Running late on this particular day my wife, granddaughter Savannah and I left the house for a visit to a local nursing home. So Savannah could listen to some of “her” music I brought the player. Maybe she’d stop complaining about my Jim Croce.
Getting into the passenger side, setting the player in my lap, I offered to drive. My wife said “No,” but I think she added something I didn’t quite catch. Now why does being legally blind disqualify me from driving a car? What’s the white stick for anyway? We tie it to the grill and off we go.
Anyway, just like every time we’re running late, one of us – all right me – forgets something.
“Go get it.”
I get out of the car. I grumble my way back to the front door – well, of course I remembered to lock it behind me this time – go inside … well, I get back to the car and as we pull out of the driveway …
“Wait a minute. I can’t find my MP3 player. We can’t go anywhere.”
Spinning the steering wheel she said. “Baby, we don’t have time.”
While we traveled I searched for the player all over myself, all over the car floor. I ran my hands along the edges of my seat, under the car seat, down under myself to ensure I wasn’t sitting on it. All that was found was a stack of letters tucked in between my seat and middle console.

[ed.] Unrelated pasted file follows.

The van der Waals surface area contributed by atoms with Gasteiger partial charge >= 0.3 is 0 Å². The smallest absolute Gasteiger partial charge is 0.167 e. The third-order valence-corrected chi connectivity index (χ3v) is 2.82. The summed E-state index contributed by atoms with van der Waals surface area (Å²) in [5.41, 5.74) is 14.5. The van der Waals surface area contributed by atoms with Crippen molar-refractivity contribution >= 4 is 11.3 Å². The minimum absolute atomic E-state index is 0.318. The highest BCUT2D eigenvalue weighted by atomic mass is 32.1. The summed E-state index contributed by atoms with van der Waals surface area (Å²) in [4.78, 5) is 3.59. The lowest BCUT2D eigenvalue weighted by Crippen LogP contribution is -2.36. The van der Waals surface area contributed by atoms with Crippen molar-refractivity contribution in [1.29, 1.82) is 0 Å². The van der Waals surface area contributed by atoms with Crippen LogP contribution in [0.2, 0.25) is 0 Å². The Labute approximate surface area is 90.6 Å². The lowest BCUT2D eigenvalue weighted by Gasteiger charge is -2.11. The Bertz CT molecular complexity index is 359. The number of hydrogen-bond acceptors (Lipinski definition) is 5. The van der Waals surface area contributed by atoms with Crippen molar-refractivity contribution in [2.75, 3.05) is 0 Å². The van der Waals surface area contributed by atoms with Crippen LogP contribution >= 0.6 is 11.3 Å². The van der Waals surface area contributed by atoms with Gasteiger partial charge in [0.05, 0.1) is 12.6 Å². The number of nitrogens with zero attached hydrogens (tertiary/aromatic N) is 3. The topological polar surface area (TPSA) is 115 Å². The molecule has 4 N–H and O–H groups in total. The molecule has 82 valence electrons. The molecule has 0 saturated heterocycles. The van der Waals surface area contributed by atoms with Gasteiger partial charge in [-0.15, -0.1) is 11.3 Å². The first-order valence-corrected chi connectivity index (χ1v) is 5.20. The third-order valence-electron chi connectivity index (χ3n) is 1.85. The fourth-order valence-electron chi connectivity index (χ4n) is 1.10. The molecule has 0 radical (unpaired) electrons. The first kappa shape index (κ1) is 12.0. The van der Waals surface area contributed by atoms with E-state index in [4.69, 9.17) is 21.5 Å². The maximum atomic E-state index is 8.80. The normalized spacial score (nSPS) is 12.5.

When we arrived at our destination I searched for the player all over myself, all over the car floor. I ran my hands along the edges of my seat, under the car seat (somebody really oughta clean under there when they get the chance), and I asked my wife to ensure she wasn’t sitting on it. All that was found was a stack of letters tucked in between my seat and the middle console (somebody really oughta mail those letters when they get the chance).
When we left our destination – you really want to read that paragraph again? The player, not uncovered in the car, had to have fallen into the driveway.
“Sttttooooooooooooo- pah!” My scream reverberated throughout the Buick.
My wife parked the car at the beginning of our driveway and waited considerately and patiently while I got out, walked up the driveway and poked in the gravel with my white stick. What I found was not surprising: one quarter; a Mr. Goodbar wrapper; one of Savannah’s hair ties; something that used to be a frog. No MP3 player that had fallen out of the car, however.